Hard-boiled skeptics might not see it this way, but in the world of federal regulation, nothing may be quite as scrambled as the situation at the American Egg Board.

They're about to add two consumer representatives to the board. But then again, maybe they're not.

Here's what's happening:

The egg industry is regulated by an egg research and promotion order, a congressionally authorized procedure that assesses commercial producers a fee (a nickel per case) to finance nutrition research and bolster marketing.

The American Egg Board, composed of 18 industry representatives, keeps watch over the research and handles assessments. Other farm products (potatoes and cotton, to name two) have similar promotion boards, all a part of the complicated scheme of regulating agriculture.

The Carter administration decided that consumers ought to be represented on boards of this sort and so, in 1980, Congress passed some amendments to the Egg Research and Consumer Information Act of 1974, the basic law that governs the egg producers.

A higher fee on eggs, rising ultimately to 10 cents per case, was authorized to finance research and promotion. And the secretary of agriculture was directed to appoint two consumer representatives to the egg board. The idea, of course, was that consumer interests should have input on questions of research and nutrition.

Before you think the average egg buyer is about to crack through the shell of the egg industry, there's a catch. The 1980 amendments were proposed by a task force of the egg industry.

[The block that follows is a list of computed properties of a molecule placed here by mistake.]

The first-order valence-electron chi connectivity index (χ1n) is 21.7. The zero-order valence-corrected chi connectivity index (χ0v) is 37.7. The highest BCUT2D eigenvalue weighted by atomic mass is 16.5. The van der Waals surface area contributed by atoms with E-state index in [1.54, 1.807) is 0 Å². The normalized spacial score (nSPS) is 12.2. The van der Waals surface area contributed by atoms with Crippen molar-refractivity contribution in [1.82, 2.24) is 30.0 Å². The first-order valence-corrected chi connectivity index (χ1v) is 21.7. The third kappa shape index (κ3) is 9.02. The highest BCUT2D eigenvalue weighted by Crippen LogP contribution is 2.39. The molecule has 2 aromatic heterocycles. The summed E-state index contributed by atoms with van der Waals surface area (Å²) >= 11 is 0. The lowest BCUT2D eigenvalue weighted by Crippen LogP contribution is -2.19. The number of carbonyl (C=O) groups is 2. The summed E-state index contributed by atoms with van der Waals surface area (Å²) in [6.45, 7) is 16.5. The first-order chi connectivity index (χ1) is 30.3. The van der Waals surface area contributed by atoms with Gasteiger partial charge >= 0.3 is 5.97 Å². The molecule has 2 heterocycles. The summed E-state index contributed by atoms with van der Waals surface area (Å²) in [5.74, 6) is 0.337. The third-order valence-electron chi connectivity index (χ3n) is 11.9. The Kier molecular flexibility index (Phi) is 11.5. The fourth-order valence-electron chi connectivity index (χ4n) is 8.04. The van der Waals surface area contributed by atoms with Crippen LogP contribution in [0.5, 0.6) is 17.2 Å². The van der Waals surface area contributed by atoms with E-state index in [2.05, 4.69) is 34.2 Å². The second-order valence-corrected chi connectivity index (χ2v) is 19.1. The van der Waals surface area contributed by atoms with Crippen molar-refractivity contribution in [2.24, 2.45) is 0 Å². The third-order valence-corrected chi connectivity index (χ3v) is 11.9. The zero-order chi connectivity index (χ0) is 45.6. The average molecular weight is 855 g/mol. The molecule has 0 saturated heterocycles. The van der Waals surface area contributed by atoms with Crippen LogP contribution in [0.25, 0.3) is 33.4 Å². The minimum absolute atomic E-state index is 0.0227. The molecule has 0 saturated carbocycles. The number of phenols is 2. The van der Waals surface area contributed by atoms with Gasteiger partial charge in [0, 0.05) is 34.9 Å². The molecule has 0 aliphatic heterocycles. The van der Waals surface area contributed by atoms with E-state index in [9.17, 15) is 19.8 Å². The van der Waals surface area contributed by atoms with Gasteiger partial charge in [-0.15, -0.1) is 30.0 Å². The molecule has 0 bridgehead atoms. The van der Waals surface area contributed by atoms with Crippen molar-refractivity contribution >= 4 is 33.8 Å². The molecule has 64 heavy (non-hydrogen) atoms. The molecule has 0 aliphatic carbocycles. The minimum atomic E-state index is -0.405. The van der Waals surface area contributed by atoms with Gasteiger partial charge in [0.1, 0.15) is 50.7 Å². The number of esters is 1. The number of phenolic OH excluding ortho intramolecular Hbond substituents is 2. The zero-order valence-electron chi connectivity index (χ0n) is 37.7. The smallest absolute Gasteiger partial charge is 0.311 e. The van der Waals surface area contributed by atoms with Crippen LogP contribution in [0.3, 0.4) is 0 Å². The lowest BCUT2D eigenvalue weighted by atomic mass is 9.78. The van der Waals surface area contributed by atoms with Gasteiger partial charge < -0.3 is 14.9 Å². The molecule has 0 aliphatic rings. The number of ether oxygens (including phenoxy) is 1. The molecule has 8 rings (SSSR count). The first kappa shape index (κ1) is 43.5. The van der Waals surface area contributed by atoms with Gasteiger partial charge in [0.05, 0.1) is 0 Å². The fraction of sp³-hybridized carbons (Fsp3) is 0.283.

The amendments will let the egg industry vote on whether it wants a higher assessment and whether it wants the consumer representatives on its board. If the consumer issue passes, each of 52 producer groups will get to nominate two names (they must have no industry ties) for the new seats.

From that list, Secretary John R. Block will pick two members and two alternates. Or, he can pick his own member.

Before any of that comes to pass, however, USDA must hold public hearings on its proposed regulations for carrying out the research and information act.

Actually, according to Lou Raffel, executive director of the egg board, based in Chicago, the producers think it's a good idea to have consumers on the board.

He said the board already has a consumer adviser, Edna DeCoursey Johnson, a board member of Consumers Union, who has been "very helpful to us."

Raffel wondered why anyone might assume that a consumer nominee chosen by the egg producers wouldn't do a good job.

Connor Kennett, a poultry official at USDA's Agricultural Marketing Service, put it in a little different light. Could one expect, he was asked hypothetically, that the producers might nominate, say, a Ralph Nader to the board?

"I wouldn't expect they'd do that," Kennett said.